Every year one student would be facing different struggles when they first enter university. Like others, I am not an exception. However, I am lucky enough to have met many “mentors” that share a similar value with me and have guided me through the struggle. These mentors do not necessarily be involved in an official mentorship program, sometimes they could be someone who is being more mature in certain fields, and willing to share with me about their experiences. By interacting with them, I would be able to broaden my horizons and gain a different perspective when looking into the same issue. I am glad to have them in my university journey, and therefore, this prompted me to be a good mentor when I have turned into a senior year.

TSANG, Ka Wing

MPhil in Technology Leadership and Entrepreneurship, Year 2


After working for a few years, I returned to my alma mater to continue my postgraduate study. As I understood the ups and downs a fresh graduate could encounter, I found it as a calling to co-found the very first student association for our postgraduate community and serve as a peer counselor at the wellness center. Mentoring others is not only about sharing our own experience, but also about being empathetic to those in need. I purposefully joined the mindfulness training program offered by another university’s psychology department so as to sharpen my knowledge and skills in counselling. These experiences made my day. And it felt satisfactory when doing meaningful work.


“Iron sharpens Iron.” I am grateful to meet lots of bright individuals at HKUST. My initial resolution to mentor others was cultivated during my participation as an organizing committee for the service learning trip during undergraduate. I leant the importance of “Learning by serving” from beloved friends. And I would like to express my gratitude to my academic supervisor, the one who encouraged me to create value for others and offered me enough room for engaging in services.

YAU, Tsz Ho

BSc in Economics and Finance, Year 3


Whenever you enter an unfamiliar place with unfamiliar people, you feel nervous and worry. I understand that feeling of uncomfortable, that is why I decided to be a Peer Mentor. My beginning aim was to help the freshmen in adapting the life in HKUST but the result is that it is the Peer Mentoring Program helping me.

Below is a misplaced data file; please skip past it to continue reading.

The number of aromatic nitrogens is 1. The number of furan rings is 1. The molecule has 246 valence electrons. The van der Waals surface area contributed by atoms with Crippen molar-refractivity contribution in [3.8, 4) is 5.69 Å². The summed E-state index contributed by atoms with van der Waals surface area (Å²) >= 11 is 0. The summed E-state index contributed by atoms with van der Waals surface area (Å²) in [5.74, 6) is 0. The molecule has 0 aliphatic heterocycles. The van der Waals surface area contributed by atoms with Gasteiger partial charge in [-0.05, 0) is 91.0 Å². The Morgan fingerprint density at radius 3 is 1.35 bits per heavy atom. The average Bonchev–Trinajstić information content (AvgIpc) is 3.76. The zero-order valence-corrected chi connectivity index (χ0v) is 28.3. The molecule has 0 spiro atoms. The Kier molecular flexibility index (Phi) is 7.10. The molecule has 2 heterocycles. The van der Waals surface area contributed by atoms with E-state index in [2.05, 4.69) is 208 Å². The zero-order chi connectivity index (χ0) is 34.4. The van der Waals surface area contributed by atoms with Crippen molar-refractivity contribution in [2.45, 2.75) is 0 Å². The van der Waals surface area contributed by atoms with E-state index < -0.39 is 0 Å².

Because of the program, I am now more confident to speak with a group of new faces.

Because of the program, I learnt to lead a group and organize events.

Because of the program, I made some new friends and we still have gatherings!


Peer Mentoring Program is a really good option for students to step out of their comfort zone. I am the kind of people who are not good at socializing, preferred to be silent rather than speaking in places with lots of people. Yet, this program provided a training session and equipped me with skills to initiate a conversation. Furthermore, it provided me an opportunity to chat with freshmen who are more nervous than I am. It encouraged me to chat with them and I found that it is not so hard to talk with new people.

YU, Qinying

BSc in Mathematics, Year 4


It is one of my hardest time when I entered UST as a freshman that I knew nothing and missed all orientation activities because I registered in last August which is so late to orientate. At that time, the only way for me to explore about UST was via my peer mentor, so I decided to work as a peer mentor in School of Science and tried my best to assist those freshmen who have similar experiences as me in my second year. During the first year I worked as a mentor, I experienced more.


I enjoyed helping them and peer mentor program gave me an unforgettable experience, so I decided to join it again in my third year. When I was interviewed again by the staffs in School of Science, they also said that I was more active at the second time. Working as a peer mentor is one of the most important things in my university life. It gave me a chance to know how much we could do and how happy when we are helping others. Also it gave me a chance to learn how positive I can be from those staffs, mentors and mentees. Peer mentor program is not only an assistance on university life but also a chance to improve my attitude on my future life.




The Scholarships aim to encourage peer-to-peer mentoring interactions. 

We look forward to having more and more dedicated student mentors joining hands in promoting student mentoring activities on-campus!